I could have sworn the G5 xserves had built in video, but I was apparently thinking of the INtel versions, which had ATi X1300, followed by nVidia GT120.
I'm like 99% that Apple let you configure a GPU in the xserves G4 and G5. Not a particularly powerful one, but something that would give you "good enough" desktop functionality on pro apps (in particular, for things like log/capture in final cut, capturing audio in Logic, or controlling renders in 3d apps) so that you could pretty much use the thing as a rackmount workstation.
The Xserve G5 was probably the best incarnation of the G5 ever made; its cooling system was if anything overbuilt and it let the CPUs fly in a way the desktop versions never did.
I'd be interested in seeing numbers showing that an xserve at a particular speed was actually any faster than a Power Mac. The Power Macintoshes generally shipped at higher frequencies (dual 2.7GHz, dual/quad 2.5GHz) and I haven't heard reports of those systems throttling due to heat concerns, which would be interesting to see/hear because Apple made having those cooling channels/chambers a pretty big priority with the Power Macintosh G5, so unless it is actually better for the air to scream by in a small space than for it to scream by in a large space, I would think that the PMac would "win" or that they'd be equals.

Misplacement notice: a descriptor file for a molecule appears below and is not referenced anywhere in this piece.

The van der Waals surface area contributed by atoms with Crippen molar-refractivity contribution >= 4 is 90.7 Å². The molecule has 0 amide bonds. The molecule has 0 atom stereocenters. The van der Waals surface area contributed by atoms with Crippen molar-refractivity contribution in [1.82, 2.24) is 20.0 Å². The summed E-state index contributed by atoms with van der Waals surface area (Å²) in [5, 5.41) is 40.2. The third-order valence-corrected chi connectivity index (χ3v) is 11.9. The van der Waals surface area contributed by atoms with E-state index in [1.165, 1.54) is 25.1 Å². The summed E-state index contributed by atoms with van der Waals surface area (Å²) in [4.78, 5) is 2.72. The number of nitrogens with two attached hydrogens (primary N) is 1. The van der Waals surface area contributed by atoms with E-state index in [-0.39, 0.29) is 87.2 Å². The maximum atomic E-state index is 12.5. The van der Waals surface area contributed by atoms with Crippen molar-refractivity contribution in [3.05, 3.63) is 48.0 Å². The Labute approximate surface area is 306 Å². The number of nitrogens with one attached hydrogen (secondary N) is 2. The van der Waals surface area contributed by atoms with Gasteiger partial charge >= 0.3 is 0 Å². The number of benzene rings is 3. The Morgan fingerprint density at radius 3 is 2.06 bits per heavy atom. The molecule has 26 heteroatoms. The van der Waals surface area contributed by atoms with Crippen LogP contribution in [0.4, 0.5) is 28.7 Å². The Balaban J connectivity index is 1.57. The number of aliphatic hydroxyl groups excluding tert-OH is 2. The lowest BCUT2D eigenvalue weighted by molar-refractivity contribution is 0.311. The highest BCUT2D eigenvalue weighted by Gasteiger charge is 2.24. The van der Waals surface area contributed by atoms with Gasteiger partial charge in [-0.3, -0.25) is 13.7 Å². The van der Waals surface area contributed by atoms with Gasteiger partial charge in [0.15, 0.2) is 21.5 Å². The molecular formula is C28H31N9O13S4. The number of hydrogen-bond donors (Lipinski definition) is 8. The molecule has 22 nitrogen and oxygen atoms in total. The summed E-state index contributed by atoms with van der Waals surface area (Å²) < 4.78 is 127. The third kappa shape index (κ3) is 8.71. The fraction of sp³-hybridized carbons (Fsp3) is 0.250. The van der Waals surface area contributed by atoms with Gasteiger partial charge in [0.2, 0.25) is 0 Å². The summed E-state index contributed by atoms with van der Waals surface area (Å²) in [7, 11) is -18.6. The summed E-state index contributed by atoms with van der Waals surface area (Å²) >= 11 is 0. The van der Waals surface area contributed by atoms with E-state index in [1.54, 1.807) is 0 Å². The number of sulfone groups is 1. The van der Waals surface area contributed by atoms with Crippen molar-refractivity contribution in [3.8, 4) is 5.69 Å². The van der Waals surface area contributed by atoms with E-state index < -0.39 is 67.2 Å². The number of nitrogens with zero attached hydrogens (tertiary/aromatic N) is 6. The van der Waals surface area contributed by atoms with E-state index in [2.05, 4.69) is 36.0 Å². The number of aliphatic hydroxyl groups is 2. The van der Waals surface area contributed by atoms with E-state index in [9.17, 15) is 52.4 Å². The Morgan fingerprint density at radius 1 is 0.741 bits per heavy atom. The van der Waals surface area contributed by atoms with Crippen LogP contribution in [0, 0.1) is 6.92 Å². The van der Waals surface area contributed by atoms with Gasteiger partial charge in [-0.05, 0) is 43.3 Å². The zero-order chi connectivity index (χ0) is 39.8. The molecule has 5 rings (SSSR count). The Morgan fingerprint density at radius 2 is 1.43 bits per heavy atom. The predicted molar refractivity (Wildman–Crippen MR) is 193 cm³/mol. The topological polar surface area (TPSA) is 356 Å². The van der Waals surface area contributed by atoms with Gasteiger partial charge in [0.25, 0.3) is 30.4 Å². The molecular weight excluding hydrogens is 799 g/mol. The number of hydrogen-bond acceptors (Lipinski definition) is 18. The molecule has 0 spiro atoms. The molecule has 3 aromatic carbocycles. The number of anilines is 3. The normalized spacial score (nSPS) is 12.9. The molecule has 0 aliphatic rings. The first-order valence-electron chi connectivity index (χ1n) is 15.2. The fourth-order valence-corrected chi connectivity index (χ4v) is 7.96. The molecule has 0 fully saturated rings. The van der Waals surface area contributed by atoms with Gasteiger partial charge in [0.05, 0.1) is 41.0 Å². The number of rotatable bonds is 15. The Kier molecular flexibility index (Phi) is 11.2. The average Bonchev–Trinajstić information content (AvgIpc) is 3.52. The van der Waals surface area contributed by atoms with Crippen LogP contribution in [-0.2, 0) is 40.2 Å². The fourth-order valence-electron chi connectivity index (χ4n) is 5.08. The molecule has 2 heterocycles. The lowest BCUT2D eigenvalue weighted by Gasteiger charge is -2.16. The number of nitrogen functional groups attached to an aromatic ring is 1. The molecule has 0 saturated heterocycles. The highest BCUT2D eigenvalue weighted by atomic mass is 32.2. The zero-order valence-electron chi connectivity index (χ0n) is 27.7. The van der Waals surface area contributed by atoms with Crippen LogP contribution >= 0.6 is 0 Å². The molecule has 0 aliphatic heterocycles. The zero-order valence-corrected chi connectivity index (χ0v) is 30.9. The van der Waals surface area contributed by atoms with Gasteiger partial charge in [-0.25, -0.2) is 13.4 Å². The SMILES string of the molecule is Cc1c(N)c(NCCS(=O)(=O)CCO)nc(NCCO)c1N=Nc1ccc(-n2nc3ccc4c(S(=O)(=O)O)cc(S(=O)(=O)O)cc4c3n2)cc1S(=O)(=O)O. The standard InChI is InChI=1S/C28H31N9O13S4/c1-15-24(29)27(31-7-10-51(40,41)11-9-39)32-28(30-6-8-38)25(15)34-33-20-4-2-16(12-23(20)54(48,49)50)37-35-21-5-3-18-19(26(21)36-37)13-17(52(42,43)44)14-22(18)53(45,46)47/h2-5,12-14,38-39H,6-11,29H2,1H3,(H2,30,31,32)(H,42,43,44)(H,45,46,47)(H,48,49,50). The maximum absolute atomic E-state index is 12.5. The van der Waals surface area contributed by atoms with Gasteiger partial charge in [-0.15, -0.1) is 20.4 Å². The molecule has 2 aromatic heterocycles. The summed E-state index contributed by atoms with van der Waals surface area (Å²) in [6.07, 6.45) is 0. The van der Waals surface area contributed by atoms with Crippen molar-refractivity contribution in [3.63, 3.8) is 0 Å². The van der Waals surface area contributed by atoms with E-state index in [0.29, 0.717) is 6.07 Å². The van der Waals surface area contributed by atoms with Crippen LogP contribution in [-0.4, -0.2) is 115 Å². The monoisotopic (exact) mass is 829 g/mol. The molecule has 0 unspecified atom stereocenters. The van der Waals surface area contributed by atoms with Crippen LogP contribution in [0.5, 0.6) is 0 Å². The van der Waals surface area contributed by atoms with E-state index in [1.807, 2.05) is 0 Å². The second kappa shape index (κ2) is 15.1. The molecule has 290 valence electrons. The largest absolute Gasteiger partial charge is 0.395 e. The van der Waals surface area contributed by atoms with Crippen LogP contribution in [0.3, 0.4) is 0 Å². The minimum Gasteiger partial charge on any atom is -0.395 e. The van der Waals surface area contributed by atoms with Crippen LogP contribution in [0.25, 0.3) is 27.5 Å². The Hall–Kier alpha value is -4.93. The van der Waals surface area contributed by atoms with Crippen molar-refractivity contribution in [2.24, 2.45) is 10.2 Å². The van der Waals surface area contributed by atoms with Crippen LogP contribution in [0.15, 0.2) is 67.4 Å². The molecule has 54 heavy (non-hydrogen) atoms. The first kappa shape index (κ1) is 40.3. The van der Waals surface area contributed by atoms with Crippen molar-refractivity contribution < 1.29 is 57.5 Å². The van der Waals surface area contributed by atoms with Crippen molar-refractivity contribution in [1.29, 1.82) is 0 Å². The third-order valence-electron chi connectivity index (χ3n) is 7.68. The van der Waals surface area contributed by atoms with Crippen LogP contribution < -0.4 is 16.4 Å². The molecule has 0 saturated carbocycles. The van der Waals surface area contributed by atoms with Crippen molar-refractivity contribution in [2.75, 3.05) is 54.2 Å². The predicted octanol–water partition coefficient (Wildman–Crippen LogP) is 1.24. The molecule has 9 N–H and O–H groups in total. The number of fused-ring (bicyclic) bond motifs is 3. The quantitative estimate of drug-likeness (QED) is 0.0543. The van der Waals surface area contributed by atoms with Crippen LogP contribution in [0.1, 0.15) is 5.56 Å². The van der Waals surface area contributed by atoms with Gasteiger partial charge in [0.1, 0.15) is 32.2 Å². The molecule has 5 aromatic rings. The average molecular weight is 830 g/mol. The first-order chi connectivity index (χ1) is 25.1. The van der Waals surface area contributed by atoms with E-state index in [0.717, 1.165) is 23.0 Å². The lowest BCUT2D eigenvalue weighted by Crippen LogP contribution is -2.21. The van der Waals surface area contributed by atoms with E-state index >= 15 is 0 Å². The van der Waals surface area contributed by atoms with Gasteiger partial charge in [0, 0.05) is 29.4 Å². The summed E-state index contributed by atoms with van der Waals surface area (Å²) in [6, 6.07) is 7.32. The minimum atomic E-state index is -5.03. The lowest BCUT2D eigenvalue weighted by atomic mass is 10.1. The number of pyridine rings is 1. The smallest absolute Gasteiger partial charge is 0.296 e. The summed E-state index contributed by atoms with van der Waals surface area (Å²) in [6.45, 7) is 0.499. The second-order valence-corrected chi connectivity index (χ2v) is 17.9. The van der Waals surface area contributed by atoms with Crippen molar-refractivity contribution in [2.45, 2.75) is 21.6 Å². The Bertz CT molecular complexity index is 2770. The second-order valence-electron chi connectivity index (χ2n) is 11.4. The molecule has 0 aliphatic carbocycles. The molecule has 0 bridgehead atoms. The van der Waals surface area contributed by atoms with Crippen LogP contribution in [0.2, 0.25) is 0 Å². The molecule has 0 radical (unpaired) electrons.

Back in the day, I always wanted Apple to build something basically akin to the PowerEdge T610/620/630. Dual socket G5s or Xeons, several disk bays, several expansion slots, into a system that can be ordered as or potentially converted into either a particularly large tower, or a 5u server. I always thought that the potential for a server with its own real built in raid using an enclosure like this was going to be better for the Mac community, and that a a workstation for people who needed even more expansion than the regular G5/Mac Pro it could prove popular.